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Hector BERLIOZ (1803-1869)
Requiem, "Grande Messe des Morts," Op 5 (1867)
Frank Lopardo, tenor
Atlanta Symphony Orchestra and Chorus/Robert Spano
Recorded in Woodruff Symphony Hall, Atlanta, Georgia, USA, 9 November 2003
Notes in English with text in Latin and translation.
DSD 2.0 stereo and 5.1 surround sound. 2.0 stereo cd tracks.
Hybrid SACD also playable on CD players
TELARC SACD 60627 [77.01]



 

Comparison Recordings

Rev. Robert Shaw, John Aler, Atlanta SO and Chorus Telarc 80109-2

Sir Colin Davis, Ronald Dowd, LSO and Chorus. [ADD] Philips 464 689-2

This is the first high resolution and surround sound recording of the Berlioz Requiem and it is a marvellous achievement. On the SACD surround tracks during the “Requiem” and “Lachrymosa” movements the trumpets are placed firmly in the rear of the hall and the cavernous acoustic is realistically depicted, giving a thrilling sense of place and producing a grand arena of swirling sound. The CD tracks on this hybrid CD preserve much of grandeur and, when played through a surround sound decoder, the directionality of the SACD tracks.

A previous very competent recording of this work by most of these same forces with conductor the Rev. Robert Shaw (If Sir Colin is going to get his title, Rev. Robert should also), again on the Telarc label, also featured brilliant two channel sound, and a particularly exciting and aggressive timpani section. However it displayed a relative lack of commitment on the part of the chorus and conductor. American Bible Belt Protestant Christians apparently just don’t really believe that anything bad could ever happen to them and that comes across in their admittedly very skilled performance of this music. Robert Spano has drilled the chorus in dramatic phrasing, so, while superficially there is a little more drama here, the chorus is still at heart relatively unconcerned with death or judgement. With each subsequent recording we are left ever more in awe of the magnificent 1970s achievement of Sir Colin Davis and the London Symphony Orchestra and chorus. Even though that recording is now definitely showing its age sonically it remains the most effective, most exciting, most committed version I’ve ever heard. Reportedly (I’ve not heard it.) Davis’s recent remake with the same orchestra does not rise to that earlier standard. Whatever Davis was able to do in the 1970s to terrify his chorus half to death, he couldn’t do it a second time. Or, it may be that to your taste the Davis recording was raw, over articulated and irreverent and that you will prefer this Spano version over all others because of its smoothness and sense of reverent restraint. Whatever, Spano and his forces come thrillingly to life in the “Rex Tremendae” section, and Shaw and his chorus gave us a hauntingly beautiful “Recordare.”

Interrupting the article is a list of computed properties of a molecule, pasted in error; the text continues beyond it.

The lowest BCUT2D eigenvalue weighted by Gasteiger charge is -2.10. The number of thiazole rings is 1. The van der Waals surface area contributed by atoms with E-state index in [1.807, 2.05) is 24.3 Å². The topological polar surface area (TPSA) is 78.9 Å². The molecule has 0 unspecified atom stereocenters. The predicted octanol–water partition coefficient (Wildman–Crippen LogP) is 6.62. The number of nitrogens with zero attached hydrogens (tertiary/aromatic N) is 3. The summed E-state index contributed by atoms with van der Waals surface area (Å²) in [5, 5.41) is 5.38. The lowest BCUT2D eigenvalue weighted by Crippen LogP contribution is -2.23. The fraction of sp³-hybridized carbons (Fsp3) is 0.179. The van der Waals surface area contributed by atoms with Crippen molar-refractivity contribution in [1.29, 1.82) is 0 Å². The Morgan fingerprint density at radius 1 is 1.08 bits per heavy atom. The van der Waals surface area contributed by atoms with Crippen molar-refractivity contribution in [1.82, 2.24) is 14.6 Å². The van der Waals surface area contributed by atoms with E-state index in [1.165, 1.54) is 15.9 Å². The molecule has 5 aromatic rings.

The very first Telarc release was a direct-to-disk LP recording run through a stay-level compressor circuit. The label’s technical standards have at least occasionally since that time shown a lack of commitment to realistic dynamic range, and that is a little bit in evidence here. Things get loud and soft now and then, but the impact is only moderate.* And if the back-of-the-hall trumpets are effective in the movements with massed forces, putting the tenor soloist back there has the poor man yelling ineffectually into an acoustical sponge trying desperately to make himself heard. It must be said that Shaw’s tenor, John Aler, gives us one of the finest performances this part has ever received. If you’ll buy a Berlioz Requiem just for the tenor, you already have that one.

Technically, in perspective, this is a gorgeous “Requiem” and “Lachrymosa.” The chorus sings skilfully and the conductor keeps everything together, every instrument is audible and in its proper place. Hi-fi surround-sound SACD buffs will want this disk. If you have the earlier Davis recording — particularly the high resolution re-mastering — you may prefer to keep enjoying the Davis version and wait for something truly better. It may be a long time.

* I would like to hear this same recording issued on a DVD-Audio.

Paul Shoemaker

 



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